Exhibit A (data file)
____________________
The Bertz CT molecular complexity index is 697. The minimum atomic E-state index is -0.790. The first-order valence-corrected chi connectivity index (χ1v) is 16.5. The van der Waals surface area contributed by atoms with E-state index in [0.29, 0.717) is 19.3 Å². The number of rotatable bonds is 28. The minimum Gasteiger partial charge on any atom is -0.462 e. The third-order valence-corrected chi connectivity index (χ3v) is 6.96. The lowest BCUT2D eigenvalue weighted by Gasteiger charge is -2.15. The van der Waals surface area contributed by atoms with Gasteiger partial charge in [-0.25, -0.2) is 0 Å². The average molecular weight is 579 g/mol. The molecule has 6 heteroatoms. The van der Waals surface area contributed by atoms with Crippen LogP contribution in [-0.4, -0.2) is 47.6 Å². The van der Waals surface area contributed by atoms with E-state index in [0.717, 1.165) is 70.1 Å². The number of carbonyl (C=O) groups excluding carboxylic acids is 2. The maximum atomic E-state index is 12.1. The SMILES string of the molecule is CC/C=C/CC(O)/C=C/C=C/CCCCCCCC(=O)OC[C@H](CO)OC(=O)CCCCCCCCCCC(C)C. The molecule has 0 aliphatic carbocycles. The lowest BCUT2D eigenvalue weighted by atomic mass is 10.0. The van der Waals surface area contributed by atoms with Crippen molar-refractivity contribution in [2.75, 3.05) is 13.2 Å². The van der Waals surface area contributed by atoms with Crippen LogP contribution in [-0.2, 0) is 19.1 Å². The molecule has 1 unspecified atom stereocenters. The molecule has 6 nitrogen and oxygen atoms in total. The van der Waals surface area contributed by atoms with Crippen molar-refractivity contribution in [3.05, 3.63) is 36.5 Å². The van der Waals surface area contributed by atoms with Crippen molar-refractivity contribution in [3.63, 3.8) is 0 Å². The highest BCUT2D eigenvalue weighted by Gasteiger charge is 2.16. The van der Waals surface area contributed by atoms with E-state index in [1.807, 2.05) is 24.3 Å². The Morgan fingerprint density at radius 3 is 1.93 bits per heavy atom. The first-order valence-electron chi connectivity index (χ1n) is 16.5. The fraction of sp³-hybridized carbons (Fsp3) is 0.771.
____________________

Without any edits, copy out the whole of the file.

The Bertz CT molecular complexity index is 697. The minimum atomic E-state index is -0.790. The first-order valence-corrected chi connectivity index (χ1v) is 16.5. The van der Waals surface area contributed by atoms with E-state index in [0.29, 0.717) is 19.3 Å². The number of rotatable bonds is 28. The minimum Gasteiger partial charge on any atom is -0.462 e. The third-order valence-corrected chi connectivity index (χ3v) is 6.96. The lowest BCUT2D eigenvalue weighted by Gasteiger charge is -2.15. The van der Waals surface area contributed by atoms with Gasteiger partial charge in [-0.25, -0.2) is 0 Å². The average molecular weight is 579 g/mol. The molecule has 6 heteroatoms. The van der Waals surface area contributed by atoms with Crippen LogP contribution in [-0.4, -0.2) is 47.6 Å². The van der Waals surface area contributed by atoms with E-state index in [0.717, 1.165) is 70.1 Å². The number of carbonyl (C=O) groups excluding carboxylic acids is 2. The maximum atomic E-state index is 12.1. The SMILES string of the molecule is CC/C=C/CC(O)/C=C/C=C/CCCCCCCC(=O)OC[C@H](CO)OC(=O)CCCCCCCCCCC(C)C. The molecule has 0 aliphatic carbocycles. The lowest BCUT2D eigenvalue weighted by atomic mass is 10.0. The van der Waals surface area contributed by atoms with Crippen molar-refractivity contribution in [2.75, 3.05) is 13.2 Å². The van der Waals surface area contributed by atoms with Crippen LogP contribution in [-0.2, 0) is 19.1 Å². The molecule has 1 unspecified atom stereocenters. The molecule has 6 nitrogen and oxygen atoms in total. The van der Waals surface area contributed by atoms with Crippen molar-refractivity contribution in [3.05, 3.63) is 36.5 Å². The van der Waals surface area contributed by atoms with Crippen molar-refractivity contribution in [3.63, 3.8) is 0 Å². The highest BCUT2D eigenvalue weighted by Gasteiger charge is 2.16. The van der Waals surface area contributed by atoms with E-state index in [1.807, 2.05) is 24.3 Å². The Morgan fingerprint density at radius 3 is 1.93 bits per heavy atom. The first-order valence-electron chi connectivity index (χ1n) is 16.5. The fraction of sp³-hybridized carbons (Fsp3) is 0.771.